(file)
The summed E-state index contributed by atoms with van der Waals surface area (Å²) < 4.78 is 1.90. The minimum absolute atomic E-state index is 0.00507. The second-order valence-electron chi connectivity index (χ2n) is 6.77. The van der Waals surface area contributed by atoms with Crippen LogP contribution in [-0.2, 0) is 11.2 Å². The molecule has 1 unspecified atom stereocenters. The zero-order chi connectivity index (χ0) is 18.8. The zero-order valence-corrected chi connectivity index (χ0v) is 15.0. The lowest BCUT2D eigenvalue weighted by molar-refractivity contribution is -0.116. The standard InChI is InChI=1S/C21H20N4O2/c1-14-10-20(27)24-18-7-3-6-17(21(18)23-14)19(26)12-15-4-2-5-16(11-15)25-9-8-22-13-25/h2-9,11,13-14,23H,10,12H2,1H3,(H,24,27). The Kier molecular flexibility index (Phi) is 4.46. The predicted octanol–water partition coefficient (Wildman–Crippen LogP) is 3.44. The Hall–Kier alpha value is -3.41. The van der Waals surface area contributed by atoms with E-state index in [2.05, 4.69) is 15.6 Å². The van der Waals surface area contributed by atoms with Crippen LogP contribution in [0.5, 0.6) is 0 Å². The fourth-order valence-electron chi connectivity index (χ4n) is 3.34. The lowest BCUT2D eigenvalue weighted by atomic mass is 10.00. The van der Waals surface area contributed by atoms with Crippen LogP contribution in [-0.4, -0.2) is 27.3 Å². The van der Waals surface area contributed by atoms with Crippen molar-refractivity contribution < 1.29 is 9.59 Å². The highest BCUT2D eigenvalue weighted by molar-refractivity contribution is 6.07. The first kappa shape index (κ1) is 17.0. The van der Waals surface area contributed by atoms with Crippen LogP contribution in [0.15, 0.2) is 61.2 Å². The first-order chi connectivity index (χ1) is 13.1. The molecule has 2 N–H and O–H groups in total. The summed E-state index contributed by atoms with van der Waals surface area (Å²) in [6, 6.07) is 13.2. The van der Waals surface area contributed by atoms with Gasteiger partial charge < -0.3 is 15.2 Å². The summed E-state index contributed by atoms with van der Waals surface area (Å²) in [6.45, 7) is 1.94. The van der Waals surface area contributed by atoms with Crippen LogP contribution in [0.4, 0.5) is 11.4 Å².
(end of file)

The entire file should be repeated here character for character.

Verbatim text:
The summed E-state index contributed by atoms with van der Waals surface area (Å²) < 4.78 is 1.90. The minimum absolute atomic E-state index is 0.00507. The second-order valence-electron chi connectivity index (χ2n) is 6.77. The van der Waals surface area contributed by atoms with Crippen LogP contribution in [-0.2, 0) is 11.2 Å². The molecule has 1 unspecified atom stereocenters. The zero-order chi connectivity index (χ0) is 18.8. The zero-order valence-corrected chi connectivity index (χ0v) is 15.0. The lowest BCUT2D eigenvalue weighted by molar-refractivity contribution is -0.116. The standard InChI is InChI=1S/C21H20N4O2/c1-14-10-20(27)24-18-7-3-6-17(21(18)23-14)19(26)12-15-4-2-5-16(11-15)25-9-8-22-13-25/h2-9,11,13-14,23H,10,12H2,1H3,(H,24,27). The Kier molecular flexibility index (Phi) is 4.46. The predicted octanol–water partition coefficient (Wildman–Crippen LogP) is 3.44. The Hall–Kier alpha value is -3.41. The van der Waals surface area contributed by atoms with E-state index in [2.05, 4.69) is 15.6 Å². The van der Waals surface area contributed by atoms with Crippen LogP contribution in [0.5, 0.6) is 0 Å². The fourth-order valence-electron chi connectivity index (χ4n) is 3.34. The lowest BCUT2D eigenvalue weighted by atomic mass is 10.00. The van der Waals surface area contributed by atoms with Crippen LogP contribution in [-0.4, -0.2) is 27.3 Å². The van der Waals surface area contributed by atoms with Crippen molar-refractivity contribution < 1.29 is 9.59 Å². The highest BCUT2D eigenvalue weighted by molar-refractivity contribution is 6.07. The first kappa shape index (κ1) is 17.0. The van der Waals surface area contributed by atoms with Crippen LogP contribution in [0.15, 0.2) is 61.2 Å². The first-order chi connectivity index (χ1) is 13.1. The molecule has 2 N–H and O–H groups in total. The summed E-state index contributed by atoms with van der Waals surface area (Å²) in [6, 6.07) is 13.2. The van der Waals surface area contributed by atoms with Gasteiger partial charge < -0.3 is 15.2 Å². The summed E-state index contributed by atoms with van der Waals surface area (Å²) in [6.45, 7) is 1.94. The van der Waals surface area contributed by atoms with Crippen LogP contribution in [0.4, 0.5) is 11.4 Å².